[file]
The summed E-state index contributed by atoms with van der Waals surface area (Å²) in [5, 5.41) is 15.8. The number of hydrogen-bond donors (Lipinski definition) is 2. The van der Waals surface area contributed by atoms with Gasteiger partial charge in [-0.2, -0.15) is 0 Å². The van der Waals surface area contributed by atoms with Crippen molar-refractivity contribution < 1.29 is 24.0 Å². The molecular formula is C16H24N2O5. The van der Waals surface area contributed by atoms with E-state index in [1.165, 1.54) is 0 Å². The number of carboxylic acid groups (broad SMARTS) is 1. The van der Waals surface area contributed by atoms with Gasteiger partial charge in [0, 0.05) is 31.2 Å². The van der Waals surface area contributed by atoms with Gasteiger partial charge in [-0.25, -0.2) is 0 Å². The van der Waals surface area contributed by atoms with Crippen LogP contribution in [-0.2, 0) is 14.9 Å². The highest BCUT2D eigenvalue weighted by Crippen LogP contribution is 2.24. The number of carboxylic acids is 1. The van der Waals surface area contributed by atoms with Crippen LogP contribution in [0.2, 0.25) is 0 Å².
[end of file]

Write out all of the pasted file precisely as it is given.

The summed E-state index contributed by atoms with van der Waals surface area (Å²) in [5, 5.41) is 15.8. The number of hydrogen-bond donors (Lipinski definition) is 2. The van der Waals surface area contributed by atoms with Gasteiger partial charge in [-0.2, -0.15) is 0 Å². The van der Waals surface area contributed by atoms with Crippen molar-refractivity contribution < 1.29 is 24.0 Å². The molecular formula is C16H24N2O5. The van der Waals surface area contributed by atoms with E-state index in [1.165, 1.54) is 0 Å². The number of carboxylic acid groups (broad SMARTS) is 1. The van der Waals surface area contributed by atoms with Gasteiger partial charge in [0, 0.05) is 31.2 Å². The van der Waals surface area contributed by atoms with Gasteiger partial charge in [-0.25, -0.2) is 0 Å². The van der Waals surface area contributed by atoms with Crippen LogP contribution in [-0.2, 0) is 14.9 Å². The highest BCUT2D eigenvalue weighted by Crippen LogP contribution is 2.24. The number of carboxylic acids is 1. The van der Waals surface area contributed by atoms with Crippen LogP contribution in [0.2, 0.25) is 0 Å².